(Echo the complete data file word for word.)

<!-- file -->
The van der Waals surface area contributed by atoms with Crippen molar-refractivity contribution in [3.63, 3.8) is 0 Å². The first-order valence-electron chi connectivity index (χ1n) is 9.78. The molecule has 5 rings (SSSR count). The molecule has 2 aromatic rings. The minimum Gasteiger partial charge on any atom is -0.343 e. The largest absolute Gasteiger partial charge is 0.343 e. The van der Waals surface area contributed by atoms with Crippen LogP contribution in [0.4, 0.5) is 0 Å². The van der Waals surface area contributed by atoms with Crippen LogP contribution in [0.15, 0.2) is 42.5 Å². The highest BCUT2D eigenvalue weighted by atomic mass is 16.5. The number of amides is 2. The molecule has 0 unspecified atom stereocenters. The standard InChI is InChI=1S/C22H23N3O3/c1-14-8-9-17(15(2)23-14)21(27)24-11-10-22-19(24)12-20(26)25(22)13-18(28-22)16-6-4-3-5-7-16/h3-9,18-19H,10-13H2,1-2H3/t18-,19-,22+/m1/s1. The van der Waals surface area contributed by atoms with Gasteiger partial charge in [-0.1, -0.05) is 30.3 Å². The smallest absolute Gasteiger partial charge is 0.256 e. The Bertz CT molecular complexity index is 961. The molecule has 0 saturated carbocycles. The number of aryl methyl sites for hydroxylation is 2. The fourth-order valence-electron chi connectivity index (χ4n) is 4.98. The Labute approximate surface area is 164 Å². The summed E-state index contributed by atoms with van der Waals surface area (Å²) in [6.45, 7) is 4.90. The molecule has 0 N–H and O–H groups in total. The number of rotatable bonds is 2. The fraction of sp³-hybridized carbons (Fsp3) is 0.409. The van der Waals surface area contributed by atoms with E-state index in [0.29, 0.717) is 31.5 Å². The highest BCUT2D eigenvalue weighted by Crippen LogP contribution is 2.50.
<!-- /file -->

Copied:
The van der Waals surface area contributed by atoms with Crippen molar-refractivity contribution in [3.63, 3.8) is 0 Å². The first-order valence-electron chi connectivity index (χ1n) is 9.78. The molecule has 5 rings (SSSR count). The molecule has 2 aromatic rings. The minimum Gasteiger partial charge on any atom is -0.343 e. The largest absolute Gasteiger partial charge is 0.343 e. The van der Waals surface area contributed by atoms with Crippen LogP contribution in [0.4, 0.5) is 0 Å². The van der Waals surface area contributed by atoms with Crippen LogP contribution in [0.15, 0.2) is 42.5 Å². The highest BCUT2D eigenvalue weighted by atomic mass is 16.5. The number of amides is 2. The molecule has 0 unspecified atom stereocenters. The standard InChI is InChI=1S/C22H23N3O3/c1-14-8-9-17(15(2)23-14)21(27)24-11-10-22-19(24)12-20(26)25(22)13-18(28-22)16-6-4-3-5-7-16/h3-9,18-19H,10-13H2,1-2H3/t18-,19-,22+/m1/s1. The van der Waals surface area contributed by atoms with Gasteiger partial charge in [-0.1, -0.05) is 30.3 Å². The smallest absolute Gasteiger partial charge is 0.256 e. The Bertz CT molecular complexity index is 961. The molecule has 0 saturated carbocycles. The number of aryl methyl sites for hydroxylation is 2. The fourth-order valence-electron chi connectivity index (χ4n) is 4.98. The Labute approximate surface area is 164 Å². The summed E-state index contributed by atoms with van der Waals surface area (Å²) in [6.45, 7) is 4.90. The molecule has 0 N–H and O–H groups in total. The number of rotatable bonds is 2. The fraction of sp³-hybridized carbons (Fsp3) is 0.409. The van der Waals surface area contributed by atoms with E-state index in [0.29, 0.717) is 31.5 Å². The highest BCUT2D eigenvalue weighted by Crippen LogP contribution is 2.50.